Cancer Medicine, from Wiley, has recently been added to the Library’s open access journal collection. The journal is a peer-reviewed, interdisciplinary journal providing quick publication of research from global biomedical researchers across the cancer sciences. Areas of focus include:
- cancer biology
- clinical cancer research,
- and cancer prevention
Learn more about submitting to Cancer Medicine by consulting their Author Guidelines.
Cancer Medicine may be accessed via ONESEARCH.
International Open Access Week has been observed around the World since 2008. It is an important week which draws attention to scholarly communication initiatives and brings like-minded individuals together.
This year’s theme reflects a scholarly system in transition. As stakeholders in this process, there is still a need to ensure that research is made available to a diverse international community. As such, the MSK Library continues to supports the principles of open access to scholarly research literature as a means to accelerate scientific discovery, potentially increase research collaborations, and ultimately share knowledge that enhances patient care.
In honor of International Open Access Week, we will be featuring five open access publications by MSK authors and will showcase one each day as a Today’s Science Sparks on the library website. You can also browse the Today’s Science Sparks’ archives to find other open access articles. Continue reading
Air pollution has previously been linked with several types of cancer, including breast, liver, and lung cancer. But what about mouth cancer? A new study by researchers in Taiwan mined national cancer, health, insurance, and air quality databases to find out if air pollutants might have a role in the development of mouth cancer.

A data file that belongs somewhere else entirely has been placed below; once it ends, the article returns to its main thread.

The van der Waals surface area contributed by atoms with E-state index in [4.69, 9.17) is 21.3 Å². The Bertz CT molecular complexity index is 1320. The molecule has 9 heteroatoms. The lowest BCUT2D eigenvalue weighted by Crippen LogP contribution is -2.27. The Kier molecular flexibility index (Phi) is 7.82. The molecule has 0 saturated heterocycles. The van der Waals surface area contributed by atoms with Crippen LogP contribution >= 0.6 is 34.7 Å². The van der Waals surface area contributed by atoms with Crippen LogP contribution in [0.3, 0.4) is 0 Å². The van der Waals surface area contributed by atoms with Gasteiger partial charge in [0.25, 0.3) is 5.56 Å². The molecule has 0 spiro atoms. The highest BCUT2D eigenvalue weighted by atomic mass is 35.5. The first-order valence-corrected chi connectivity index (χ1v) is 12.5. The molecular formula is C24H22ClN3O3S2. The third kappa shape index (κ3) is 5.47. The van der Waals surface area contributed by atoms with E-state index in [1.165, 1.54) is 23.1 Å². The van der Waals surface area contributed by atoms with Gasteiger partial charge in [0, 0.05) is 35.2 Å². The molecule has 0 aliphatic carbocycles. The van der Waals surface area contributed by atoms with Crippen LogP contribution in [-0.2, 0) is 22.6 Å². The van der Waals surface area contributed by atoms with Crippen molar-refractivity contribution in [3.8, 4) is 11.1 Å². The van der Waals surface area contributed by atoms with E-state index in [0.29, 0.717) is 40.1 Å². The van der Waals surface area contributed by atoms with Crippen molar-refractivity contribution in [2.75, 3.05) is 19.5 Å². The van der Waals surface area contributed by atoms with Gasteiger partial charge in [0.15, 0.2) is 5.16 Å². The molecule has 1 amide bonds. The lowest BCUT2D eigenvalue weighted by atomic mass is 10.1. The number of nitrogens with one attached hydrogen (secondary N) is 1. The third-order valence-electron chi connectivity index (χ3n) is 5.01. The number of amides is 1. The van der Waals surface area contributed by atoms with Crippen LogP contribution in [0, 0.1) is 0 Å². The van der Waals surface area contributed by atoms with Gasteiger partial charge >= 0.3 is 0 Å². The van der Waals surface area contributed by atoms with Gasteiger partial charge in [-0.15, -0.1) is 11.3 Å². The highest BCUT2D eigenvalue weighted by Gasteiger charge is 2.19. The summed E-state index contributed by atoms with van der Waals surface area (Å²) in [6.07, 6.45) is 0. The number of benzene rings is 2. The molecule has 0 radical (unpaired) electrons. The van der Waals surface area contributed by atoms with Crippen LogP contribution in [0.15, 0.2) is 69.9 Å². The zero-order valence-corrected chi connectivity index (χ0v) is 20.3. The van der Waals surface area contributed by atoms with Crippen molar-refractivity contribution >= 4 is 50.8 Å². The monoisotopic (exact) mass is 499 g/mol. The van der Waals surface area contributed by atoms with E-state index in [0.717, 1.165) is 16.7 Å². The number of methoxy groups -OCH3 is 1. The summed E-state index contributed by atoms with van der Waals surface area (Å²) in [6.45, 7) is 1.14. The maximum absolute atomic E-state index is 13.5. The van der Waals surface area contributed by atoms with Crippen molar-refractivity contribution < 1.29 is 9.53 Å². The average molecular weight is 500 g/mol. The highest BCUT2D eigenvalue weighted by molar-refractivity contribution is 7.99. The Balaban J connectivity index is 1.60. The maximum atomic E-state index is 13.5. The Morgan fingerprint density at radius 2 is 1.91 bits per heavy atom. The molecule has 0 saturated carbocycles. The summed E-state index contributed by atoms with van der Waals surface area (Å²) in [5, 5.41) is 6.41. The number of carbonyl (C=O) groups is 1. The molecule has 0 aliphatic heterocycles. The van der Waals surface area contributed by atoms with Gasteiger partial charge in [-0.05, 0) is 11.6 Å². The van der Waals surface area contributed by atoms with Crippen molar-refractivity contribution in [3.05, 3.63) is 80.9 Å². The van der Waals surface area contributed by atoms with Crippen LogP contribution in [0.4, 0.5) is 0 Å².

In 2012-13, the researchers checked the health records of 482,659 men aged 40 and older who had attended preventive health services, and had provided information on smoking/betel quid chewing. Diagnoses of mouth cancer were then linked to local area readings for air pollutants taken in 2009. Smoking and frequent betel quid chewing were significantly associated with heightened risk of a diagnosis. After taking account of potentially influential factors like smoking, increased levels of PM2.5 (fine particulate matter) were associated with an increased risk of mouth cancer.
The study however, is not without limitations. For one, it is does not consider the men’s previous exposure to air pollution over their lifetime – which may have been higher or lower than their recent exposure. In a October 9th, 2018 article published in The Guardian, Dr. Frank Kelly, Professor of Environmental Health at King’s College London, notes that next a beneficial step would be to conduct similar research in different countries to better account for varying levels of tobacco consumption.
Yu-Hua Chu, Syuan-Wei Kao, Disline Manli Tantoh, Pei-Chieh Ko, Shou-Jen Lan, Yung-Po Liaw. Association between fine particulate matter and oral cancer among Taiwanese men. Journal of Investigative Medicine, 2018; jim-2016-000263 DOI: 10.1136/jim-2016-000263